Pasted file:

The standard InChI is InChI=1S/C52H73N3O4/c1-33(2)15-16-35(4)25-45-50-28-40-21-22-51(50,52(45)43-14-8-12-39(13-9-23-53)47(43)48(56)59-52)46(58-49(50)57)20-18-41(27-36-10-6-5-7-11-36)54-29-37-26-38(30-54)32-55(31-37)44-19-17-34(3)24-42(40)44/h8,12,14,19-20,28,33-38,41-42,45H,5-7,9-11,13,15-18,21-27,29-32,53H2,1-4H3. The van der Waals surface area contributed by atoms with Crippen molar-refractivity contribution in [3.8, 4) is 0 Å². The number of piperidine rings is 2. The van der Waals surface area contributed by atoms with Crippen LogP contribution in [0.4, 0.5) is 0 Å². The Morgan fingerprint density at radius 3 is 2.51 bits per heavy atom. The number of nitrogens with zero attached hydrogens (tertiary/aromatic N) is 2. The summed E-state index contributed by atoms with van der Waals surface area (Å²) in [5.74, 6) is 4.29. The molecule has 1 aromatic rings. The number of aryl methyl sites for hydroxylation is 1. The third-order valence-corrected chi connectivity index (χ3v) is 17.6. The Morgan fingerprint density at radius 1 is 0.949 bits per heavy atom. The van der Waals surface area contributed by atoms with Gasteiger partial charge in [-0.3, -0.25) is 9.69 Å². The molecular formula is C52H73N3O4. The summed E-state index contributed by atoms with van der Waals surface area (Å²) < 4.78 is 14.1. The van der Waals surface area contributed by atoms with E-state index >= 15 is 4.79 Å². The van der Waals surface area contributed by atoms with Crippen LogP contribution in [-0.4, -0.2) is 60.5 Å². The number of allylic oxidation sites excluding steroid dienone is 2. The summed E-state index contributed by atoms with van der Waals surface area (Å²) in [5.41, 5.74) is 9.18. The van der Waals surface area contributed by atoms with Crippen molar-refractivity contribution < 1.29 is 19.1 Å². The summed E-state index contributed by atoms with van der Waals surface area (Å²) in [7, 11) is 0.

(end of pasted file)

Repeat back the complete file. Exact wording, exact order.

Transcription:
The standard InChI is InChI=1S/C52H73N3O4/c1-33(2)15-16-35(4)25-45-50-28-40-21-22-51(50,52(45)43-14-8-12-39(13-9-23-53)47(43)48(56)59-52)46(58-49(50)57)20-18-41(27-36-10-6-5-7-11-36)54-29-37-26-38(30-54)32-55(31-37)44-19-17-34(3)24-42(40)44/h8,12,14,19-20,28,33-38,41-42,45H,5-7,9-11,13,15-18,21-27,29-32,53H2,1-4H3. The van der Waals surface area contributed by atoms with Crippen molar-refractivity contribution in [3.8, 4) is 0 Å². The number of piperidine rings is 2. The van der Waals surface area contributed by atoms with Crippen LogP contribution in [0.4, 0.5) is 0 Å². The Morgan fingerprint density at radius 3 is 2.51 bits per heavy atom. The number of nitrogens with zero attached hydrogens (tertiary/aromatic N) is 2. The summed E-state index contributed by atoms with van der Waals surface area (Å²) in [5.74, 6) is 4.29. The molecule has 1 aromatic rings. The number of aryl methyl sites for hydroxylation is 1. The third-order valence-corrected chi connectivity index (χ3v) is 17.6. The Morgan fingerprint density at radius 1 is 0.949 bits per heavy atom. The van der Waals surface area contributed by atoms with Gasteiger partial charge in [-0.3, -0.25) is 9.69 Å². The molecular formula is C52H73N3O4. The summed E-state index contributed by atoms with van der Waals surface area (Å²) < 4.78 is 14.1. The van der Waals surface area contributed by atoms with E-state index >= 15 is 4.79 Å². The van der Waals surface area contributed by atoms with Crippen LogP contribution in [-0.4, -0.2) is 60.5 Å². The number of allylic oxidation sites excluding steroid dienone is 2. The summed E-state index contributed by atoms with van der Waals surface area (Å²) in [5.41, 5.74) is 9.18. The van der Waals surface area contributed by atoms with Crippen molar-refractivity contribution < 1.29 is 19.1 Å². The summed E-state index contributed by atoms with van der Waals surface area (Å²) in [7, 11) is 0.